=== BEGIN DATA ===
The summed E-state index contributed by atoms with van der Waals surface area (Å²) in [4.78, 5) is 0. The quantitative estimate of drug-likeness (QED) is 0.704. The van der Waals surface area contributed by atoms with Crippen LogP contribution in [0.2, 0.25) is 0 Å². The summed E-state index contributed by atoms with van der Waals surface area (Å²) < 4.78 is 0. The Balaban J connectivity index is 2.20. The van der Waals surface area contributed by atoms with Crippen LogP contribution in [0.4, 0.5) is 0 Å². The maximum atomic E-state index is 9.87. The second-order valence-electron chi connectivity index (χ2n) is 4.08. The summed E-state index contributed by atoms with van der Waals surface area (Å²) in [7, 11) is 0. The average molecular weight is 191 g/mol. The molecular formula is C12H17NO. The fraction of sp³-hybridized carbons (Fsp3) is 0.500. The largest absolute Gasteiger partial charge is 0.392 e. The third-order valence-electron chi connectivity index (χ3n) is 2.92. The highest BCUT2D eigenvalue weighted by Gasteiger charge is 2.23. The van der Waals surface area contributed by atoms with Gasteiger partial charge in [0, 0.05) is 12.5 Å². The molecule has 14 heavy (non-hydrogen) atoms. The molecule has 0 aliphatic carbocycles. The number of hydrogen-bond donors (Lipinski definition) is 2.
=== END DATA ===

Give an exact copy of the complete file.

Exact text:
The summed E-state index contributed by atoms with van der Waals surface area (Å²) in [4.78, 5) is 0. The quantitative estimate of drug-likeness (QED) is 0.704. The van der Waals surface area contributed by atoms with Crippen LogP contribution in [0.2, 0.25) is 0 Å². The summed E-state index contributed by atoms with van der Waals surface area (Å²) < 4.78 is 0. The Balaban J connectivity index is 2.20. The van der Waals surface area contributed by atoms with Crippen LogP contribution in [0.4, 0.5) is 0 Å². The maximum atomic E-state index is 9.87. The second-order valence-electron chi connectivity index (χ2n) is 4.08. The summed E-state index contributed by atoms with van der Waals surface area (Å²) in [7, 11) is 0. The average molecular weight is 191 g/mol. The molecular formula is C12H17NO. The fraction of sp³-hybridized carbons (Fsp3) is 0.500. The largest absolute Gasteiger partial charge is 0.392 e. The third-order valence-electron chi connectivity index (χ3n) is 2.92. The highest BCUT2D eigenvalue weighted by Gasteiger charge is 2.23. The van der Waals surface area contributed by atoms with Gasteiger partial charge in [0, 0.05) is 12.5 Å². The molecule has 14 heavy (non-hydrogen) atoms. The molecule has 0 aliphatic carbocycles. The number of hydrogen-bond donors (Lipinski definition) is 2.